Probabilistic Machine Learning: An Introduction
by Kevin Patrick Murphy.
MIT Press, February 2022.
If you use this book, please be sure to cite
author = "Kevin P. Murphy",
title = "Probabilistic Machine Learning: An introduction",
publisher = "MIT Press",
year = 2022,
url = "probml.ai"
Table of contents
Code to recreate all the figures can be found in a series of colabs, one per chapter,
When reading the pdf version of the book, you can click on any link labeled figures.probml.ai/x.y and it will open up the colab for chapter x;
the cursor should scroll down to the cell for figure y.
Once you get there,
click on the button labeled 'setup' and it will install any necessary code.
(The first time you do this it may take about 10 seconds, but subsequent setups for other cells in the same chapter should be faster,
even if they open in a new tab.)
After setup, click on the following cell and it will run the code for you.
(It should automagically install any missing packages as well, although you may need to run the cell twice to make this work.)
The code for most figures is stored in individual files in the
You can run these locally (on your laptop), but it's often faster to run in colab (especially for demos that use a GPU).
To do this, just type `%run foo.py`. You can also edit the file in colab, and then rerun it.
Note, however, that changes to local files will not be saved beyond the current colab session.
(A better, but more complex, approach is to use VScode to ssh into the colab machine,
see this page
There are also some inline links to code in the body of the book, labeled code.probml.ai/foo; these refer to
demos that are not associated with any figure. Clicking on these links behaves in a similar way to the figure code (opening a tab for the appropriate
In addition to the above, each chapter has
supplementary code / material.
These will continue to be updated even after the book is published (contributions welcome!).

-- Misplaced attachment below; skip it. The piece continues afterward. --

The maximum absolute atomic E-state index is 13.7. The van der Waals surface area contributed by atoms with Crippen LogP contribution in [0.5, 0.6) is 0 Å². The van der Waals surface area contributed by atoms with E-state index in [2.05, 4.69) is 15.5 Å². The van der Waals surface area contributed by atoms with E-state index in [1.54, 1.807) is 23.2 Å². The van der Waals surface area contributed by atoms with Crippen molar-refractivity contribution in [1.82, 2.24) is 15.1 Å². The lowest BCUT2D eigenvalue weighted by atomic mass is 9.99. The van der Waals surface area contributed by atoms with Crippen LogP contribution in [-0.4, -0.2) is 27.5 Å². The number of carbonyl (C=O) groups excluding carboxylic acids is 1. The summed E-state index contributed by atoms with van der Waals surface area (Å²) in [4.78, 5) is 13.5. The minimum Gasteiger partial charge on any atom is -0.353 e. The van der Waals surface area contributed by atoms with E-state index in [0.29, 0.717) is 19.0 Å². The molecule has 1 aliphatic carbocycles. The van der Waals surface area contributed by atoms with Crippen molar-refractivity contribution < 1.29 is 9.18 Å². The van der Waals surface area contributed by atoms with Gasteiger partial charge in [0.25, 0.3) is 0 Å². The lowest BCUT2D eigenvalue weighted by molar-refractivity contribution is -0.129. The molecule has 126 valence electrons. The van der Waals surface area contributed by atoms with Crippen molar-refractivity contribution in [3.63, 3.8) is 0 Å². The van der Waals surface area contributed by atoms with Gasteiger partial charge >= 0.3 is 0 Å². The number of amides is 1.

"The deep learning revolution has transformed the field of machine learning over the last decade.
It was inspired by attempts to mimic the way the brain learns but it is grounded in basic principles of statistics,
decision theory and optimization. This book does an excellent job of explaining these principles and describes many of the "classical"
machine learning methods that make use of them. It also shows how the same principles can be applied in deep learning systems
that contain many layers of features.
This provides a coherent framework in which one can understand the relationships and tradeoffs between many different ML approaches,
both old and new." -- Geoff Hinton. U. Toronto/ Google.
"Kevin Murphy’s book on machine learning is a superbly written,
comprehensive treatment of the field, built on a foundation of probability theory.
It is rigorous yet readily accessible, and
is a must-have for anyone interested in gaining a deep understanding of machine learning."
-- Chris Bishop,
"This book is a clear, concise, and rigorous introduction to the foundations of machine learning.
It beautifully bridges between the "traditional" topics and the more "modern" deep learning methods,
creating a unifying framework that contextualizes both of them. It's the book I recommend for people who are new to the
field and want to obtain a comprehensive view of the core principles and methods."
-- Daphne Koller, Insitro/ Stanford.
"This is a remarkable book covering the conceptual,